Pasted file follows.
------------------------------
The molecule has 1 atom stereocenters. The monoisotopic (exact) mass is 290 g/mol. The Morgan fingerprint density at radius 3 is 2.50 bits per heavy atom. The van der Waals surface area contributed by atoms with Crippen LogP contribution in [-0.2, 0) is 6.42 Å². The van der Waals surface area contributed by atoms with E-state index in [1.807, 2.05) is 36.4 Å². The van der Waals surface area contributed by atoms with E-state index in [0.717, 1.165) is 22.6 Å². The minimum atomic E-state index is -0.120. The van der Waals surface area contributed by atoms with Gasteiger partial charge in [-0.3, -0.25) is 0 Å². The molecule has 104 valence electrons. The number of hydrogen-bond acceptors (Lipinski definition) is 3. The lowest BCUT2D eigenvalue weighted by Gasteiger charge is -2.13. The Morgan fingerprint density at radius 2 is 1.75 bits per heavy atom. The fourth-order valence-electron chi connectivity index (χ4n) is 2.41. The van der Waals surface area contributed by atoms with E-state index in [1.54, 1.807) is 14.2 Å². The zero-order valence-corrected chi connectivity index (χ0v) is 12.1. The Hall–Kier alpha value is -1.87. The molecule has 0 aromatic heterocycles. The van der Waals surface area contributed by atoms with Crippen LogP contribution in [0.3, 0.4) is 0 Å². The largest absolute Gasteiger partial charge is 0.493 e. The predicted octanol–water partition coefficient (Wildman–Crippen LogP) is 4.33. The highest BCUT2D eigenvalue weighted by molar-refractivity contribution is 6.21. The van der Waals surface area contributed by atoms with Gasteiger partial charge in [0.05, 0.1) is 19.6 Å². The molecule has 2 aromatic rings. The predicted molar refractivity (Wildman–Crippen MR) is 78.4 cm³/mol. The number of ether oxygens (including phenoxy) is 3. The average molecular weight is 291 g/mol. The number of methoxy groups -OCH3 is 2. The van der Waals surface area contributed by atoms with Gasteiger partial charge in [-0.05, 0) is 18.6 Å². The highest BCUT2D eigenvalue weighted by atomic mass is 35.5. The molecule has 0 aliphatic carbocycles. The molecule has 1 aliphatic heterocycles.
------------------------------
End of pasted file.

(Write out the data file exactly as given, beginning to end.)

The molecule has 1 atom stereocenters. The monoisotopic (exact) mass is 290 g/mol. The Morgan fingerprint density at radius 3 is 2.50 bits per heavy atom. The van der Waals surface area contributed by atoms with Crippen LogP contribution in [-0.2, 0) is 6.42 Å². The van der Waals surface area contributed by atoms with E-state index in [1.807, 2.05) is 36.4 Å². The van der Waals surface area contributed by atoms with E-state index in [0.717, 1.165) is 22.6 Å². The minimum atomic E-state index is -0.120. The van der Waals surface area contributed by atoms with Gasteiger partial charge in [-0.3, -0.25) is 0 Å². The molecule has 104 valence electrons. The number of hydrogen-bond acceptors (Lipinski definition) is 3. The lowest BCUT2D eigenvalue weighted by Gasteiger charge is -2.13. The Morgan fingerprint density at radius 2 is 1.75 bits per heavy atom. The fourth-order valence-electron chi connectivity index (χ4n) is 2.41. The van der Waals surface area contributed by atoms with E-state index in [1.54, 1.807) is 14.2 Å². The zero-order valence-corrected chi connectivity index (χ0v) is 12.1. The Hall–Kier alpha value is -1.87. The molecule has 0 aromatic heterocycles. The van der Waals surface area contributed by atoms with Crippen LogP contribution in [0.3, 0.4) is 0 Å². The largest absolute Gasteiger partial charge is 0.493 e. The predicted octanol–water partition coefficient (Wildman–Crippen LogP) is 4.33. The highest BCUT2D eigenvalue weighted by molar-refractivity contribution is 6.21. The van der Waals surface area contributed by atoms with Gasteiger partial charge in [0.05, 0.1) is 19.6 Å². The molecule has 2 aromatic rings. The predicted molar refractivity (Wildman–Crippen MR) is 78.4 cm³/mol. The number of ether oxygens (including phenoxy) is 3. The average molecular weight is 291 g/mol. The number of methoxy groups -OCH3 is 2. The van der Waals surface area contributed by atoms with Gasteiger partial charge in [-0.05, 0) is 18.6 Å². The highest BCUT2D eigenvalue weighted by atomic mass is 35.5. The molecule has 0 aliphatic carbocycles. The molecule has 1 aliphatic heterocycles.